“Catch to the argument is contribution of four billion pounds to the economy is an abstract; it does not translate easily into a particular area where immigrants are concentrated; people have to wait longer in the queue in hospital or finding a children going to school where 90 per cent of children don’t speak English. So they would say, look: four billion pounds you are talking about is an abstraction like GDP is an abstraction how does it translate in terms of day to day life? So you make that argument, the important argument, but at the same time we must be prepared that this argument has a negative implication,” mentioned Lord Parekh.
So far Lord Parekh made all the arguments are economic argument. He said, at the end of the day economic arguments always have problem. It’s a matter of statistics. He mentioned, “There are two other kinds of argument which one can make for immigration.”
a) More resourceful and more enterprising
Lord Parekh argued, “Those who come in as immigrants are invariably determined, more resourceful and more enterprising. Because in order to get out of the society where you lived you must be more resourceful, more capable to take risk and therefore we are getting an input infused talent, motivation, inspiration and it is good for our society. Not just in economic terms it means, it is new vitality, new sources of energy.”
“The second point is although it is intangible you would generally find immigrants are more resourceful, more enterprising and more dynamic and that shows not just in business but shows in terms of column you write, that shows your quality, that shows your lots of lots of intangible,” maintained Lord Parekh.
b) In terms of variety, in terms of culture
The other argument is not in terms of new vitality but in terms of variety and in terms of culture. Lord Parekh said, “Those immigrants bring in, not different kinds of food, they are here to serve us, so they cook food for us; so they can go to Indian Restaurant and hate Indians. In fact, go to Indian Restaurants and therefore hate Indians because the idea is we go there, we expect them to serve well food and we don’t expect them to be Nazir or Bikhu Parekh or anybody else. Don’t say Lord, you are here to serve food. So when people like to enjoy Indian food but you hate Indians. It’s a paradox. It’s obvious.”
Lord Parekh argued, “It is not an argument in term of food but in term of arts, in term of culture; in term of music; in term of literature. That in all these areas, the fact of human spirit. Immigrants bring new vitality. The only catch in that argument is that most people we want to convince have no interest in art or literature or whatever.”
c) Build bridges
And the last argument one can make for immigration, argued Lord Parekh, is: “In this globalizing world we need to build bridges to other parts of the world. We want to understand what’s going on specially a country like ours; which was once a great Empire, still applying internationally minded country, far more internationally minded than the many other countries I can think of and for this country not to lose a baring golden at large. And what every new immigrant brings another country, another continent another way of life. So the wider the range of immigrants the greater the number of immigrants the wider be the view of your life and the way of life.”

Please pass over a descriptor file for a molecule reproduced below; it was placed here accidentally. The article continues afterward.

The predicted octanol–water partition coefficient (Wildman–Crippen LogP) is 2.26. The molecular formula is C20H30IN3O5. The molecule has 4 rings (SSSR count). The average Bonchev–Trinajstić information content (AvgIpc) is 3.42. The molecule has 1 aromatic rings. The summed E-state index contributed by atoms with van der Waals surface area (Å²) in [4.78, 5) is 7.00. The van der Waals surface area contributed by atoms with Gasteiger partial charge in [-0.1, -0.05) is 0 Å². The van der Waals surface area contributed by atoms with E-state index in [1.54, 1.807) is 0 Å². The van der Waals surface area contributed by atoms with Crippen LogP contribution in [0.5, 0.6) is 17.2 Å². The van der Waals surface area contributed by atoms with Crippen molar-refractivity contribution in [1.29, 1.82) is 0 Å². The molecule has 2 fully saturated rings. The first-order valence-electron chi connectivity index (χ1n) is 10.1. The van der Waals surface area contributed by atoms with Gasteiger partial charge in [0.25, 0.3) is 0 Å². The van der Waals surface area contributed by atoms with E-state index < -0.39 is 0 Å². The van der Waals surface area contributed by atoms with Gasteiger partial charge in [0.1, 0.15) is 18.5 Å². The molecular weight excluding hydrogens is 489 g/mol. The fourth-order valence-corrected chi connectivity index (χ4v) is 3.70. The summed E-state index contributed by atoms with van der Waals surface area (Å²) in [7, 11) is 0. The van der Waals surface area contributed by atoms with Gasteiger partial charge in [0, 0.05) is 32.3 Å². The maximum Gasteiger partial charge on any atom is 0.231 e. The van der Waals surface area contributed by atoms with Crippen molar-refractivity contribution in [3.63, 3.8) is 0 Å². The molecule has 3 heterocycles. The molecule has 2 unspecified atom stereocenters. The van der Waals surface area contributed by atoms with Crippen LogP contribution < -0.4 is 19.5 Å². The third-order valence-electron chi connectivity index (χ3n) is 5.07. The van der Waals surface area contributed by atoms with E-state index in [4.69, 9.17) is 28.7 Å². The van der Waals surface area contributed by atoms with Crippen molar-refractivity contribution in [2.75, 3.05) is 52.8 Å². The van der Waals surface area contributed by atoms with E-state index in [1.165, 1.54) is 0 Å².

Lord Parekh concluded by saying “These are the kinds of arguments I would want to make in favour of immigration. But always bear in mind that a) no argument by itself is comprehensive and b) every argument - all of these arguments push beyond a certain point can also be an argument against immigration and form racism, if you are not careful. If you say they do the job they want, right, this is what they are fit for. They bring variety of food, right; that should be they should be doing. So please remember that the audience we are trying to persuade is a very complex audience. They operate at various wave lengths and therefore the idioms in which we talk have to be equally multilayer”
Yasmin Alibhai-Brown, distinguished Journalist and Commentator, who arrived this country from Uganda in 1972 and since that time over 30 years fighting this battle, said, “I feel there is no point anymore in fighting for pro-immigration argument. For the first time I feel we have lost the battle. I would actually say my industry; this House, politicians of all parties, have really surrendered to this kind of machine that started driving through the country the particular ideology and it is ideologically based on the problem of immigration into this country. I don’t think I have ever before seen such a sustained collaborative machine. I won’t want to depress you but I think we have to be realistic.”